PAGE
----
Bhutan, Druk Yul, or the Land of the Thunder Dragon is the most isolated and exotic land in the Himalayas. Roughly the size of Switzerland, it is almost entirely mountainous, ranging in altitudes from as low as 350 feet in the southern foothills to as high as 24,000 feet in the mighty Himalayas. This helps to explain Bhutan’s long‐term isolation from the rest of the world until the 1960’s. In Bhutan, standards of dress, architecture, food, and education are ruled by ancient tradition. You can travel for days through Bhutan’s uninhabited pine forests or follows the paths of ancient warrior monks who have repelled invaders from the north. You May visit an ancient Bhutanese monastery where helmets, shields, bows, and spears still hang ready for action.
You will be met upon arrival at the front entrance of Paro airport by our local representatives.
All visitors are required to complete the Customs Declaration Form and an emigration form before your plane lands in Bhutan. The emigration form must remain with your passport until you leave the country.
Anything you are bringing into the country for personal use ‐ camera gear, video cameras, binoculars, etc.– will be allowed.
Electronic items should be registered with the customs authorities on arrival and will be checked on departure.
Import and export of the following goods are strictly prohibited: arms, explosives, ammunition, etc. narcotics and drugs (medically prescribed drugs exempt), antiques, and wildlife products, especially those of endangered species.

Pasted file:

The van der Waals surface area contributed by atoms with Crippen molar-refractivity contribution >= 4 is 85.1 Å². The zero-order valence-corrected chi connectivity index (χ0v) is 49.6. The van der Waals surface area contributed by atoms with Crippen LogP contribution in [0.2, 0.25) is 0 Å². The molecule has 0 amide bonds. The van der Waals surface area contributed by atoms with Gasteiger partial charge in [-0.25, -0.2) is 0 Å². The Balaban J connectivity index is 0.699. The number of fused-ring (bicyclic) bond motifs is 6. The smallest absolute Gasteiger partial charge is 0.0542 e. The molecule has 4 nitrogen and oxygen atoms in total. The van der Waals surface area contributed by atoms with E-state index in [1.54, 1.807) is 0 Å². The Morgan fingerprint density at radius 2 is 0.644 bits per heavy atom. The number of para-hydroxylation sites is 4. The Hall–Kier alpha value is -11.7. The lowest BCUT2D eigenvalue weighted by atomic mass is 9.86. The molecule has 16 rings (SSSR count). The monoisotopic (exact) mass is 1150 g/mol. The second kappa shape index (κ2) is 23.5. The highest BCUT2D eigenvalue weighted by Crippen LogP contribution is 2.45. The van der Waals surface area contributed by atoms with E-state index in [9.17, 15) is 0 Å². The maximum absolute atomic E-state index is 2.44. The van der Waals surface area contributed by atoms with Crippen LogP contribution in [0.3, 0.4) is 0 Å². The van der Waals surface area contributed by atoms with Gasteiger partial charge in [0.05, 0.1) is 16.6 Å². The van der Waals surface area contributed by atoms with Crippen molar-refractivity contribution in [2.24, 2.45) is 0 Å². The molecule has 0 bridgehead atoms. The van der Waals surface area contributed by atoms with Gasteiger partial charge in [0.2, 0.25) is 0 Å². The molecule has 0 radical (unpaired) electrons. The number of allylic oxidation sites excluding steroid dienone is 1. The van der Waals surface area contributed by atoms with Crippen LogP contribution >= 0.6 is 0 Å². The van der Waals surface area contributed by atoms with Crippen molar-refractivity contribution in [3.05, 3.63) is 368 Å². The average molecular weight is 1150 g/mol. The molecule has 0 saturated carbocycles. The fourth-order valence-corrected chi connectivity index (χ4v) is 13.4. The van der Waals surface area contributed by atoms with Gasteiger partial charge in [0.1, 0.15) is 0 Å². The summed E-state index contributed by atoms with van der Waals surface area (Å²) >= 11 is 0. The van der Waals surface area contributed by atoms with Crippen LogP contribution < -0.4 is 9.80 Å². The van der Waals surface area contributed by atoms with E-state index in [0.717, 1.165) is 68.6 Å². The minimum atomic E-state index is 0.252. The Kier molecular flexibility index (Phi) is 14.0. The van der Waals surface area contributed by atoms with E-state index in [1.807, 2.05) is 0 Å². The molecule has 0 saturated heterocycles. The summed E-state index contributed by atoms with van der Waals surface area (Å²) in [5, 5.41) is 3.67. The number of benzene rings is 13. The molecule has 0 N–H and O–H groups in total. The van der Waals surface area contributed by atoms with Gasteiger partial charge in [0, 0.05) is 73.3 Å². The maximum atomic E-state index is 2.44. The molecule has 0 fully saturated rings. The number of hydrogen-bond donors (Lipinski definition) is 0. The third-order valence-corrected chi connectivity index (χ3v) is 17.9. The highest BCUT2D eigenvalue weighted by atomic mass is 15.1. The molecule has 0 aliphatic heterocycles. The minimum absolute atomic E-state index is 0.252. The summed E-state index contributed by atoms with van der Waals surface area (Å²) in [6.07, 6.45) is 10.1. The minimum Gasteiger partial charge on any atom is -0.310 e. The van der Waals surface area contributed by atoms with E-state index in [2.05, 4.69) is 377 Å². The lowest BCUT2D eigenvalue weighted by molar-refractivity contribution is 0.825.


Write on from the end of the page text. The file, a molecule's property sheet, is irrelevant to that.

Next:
Personal First Aid Kit
Essential Items for Your Carry-On Bag
The more adventurous can try hot Bhutanese dishes. Meals are normally served buffet style in the hotels.
Money and Currency Exchange
Dzongkha is the national language of Bhutan and is similar to Tibetan. The alphabets are exactly the same, but they use a different style of script.
Some key words and phrases
Passports are required of foreign Citizens to enter.
Must be valid for at least 6 months after your trip – if not, apply or renew immediately.
Keep a copy of the picture page of your passport in a separate place while traveling.
Carry an extra passport photo in case you need to apply for a quick replacement.
A Visa is necessary for entry into Bhutan. Your travel & Tour Agent can have your Visa processed for you prior to your departure. Your Visa will be endorsed on arrival.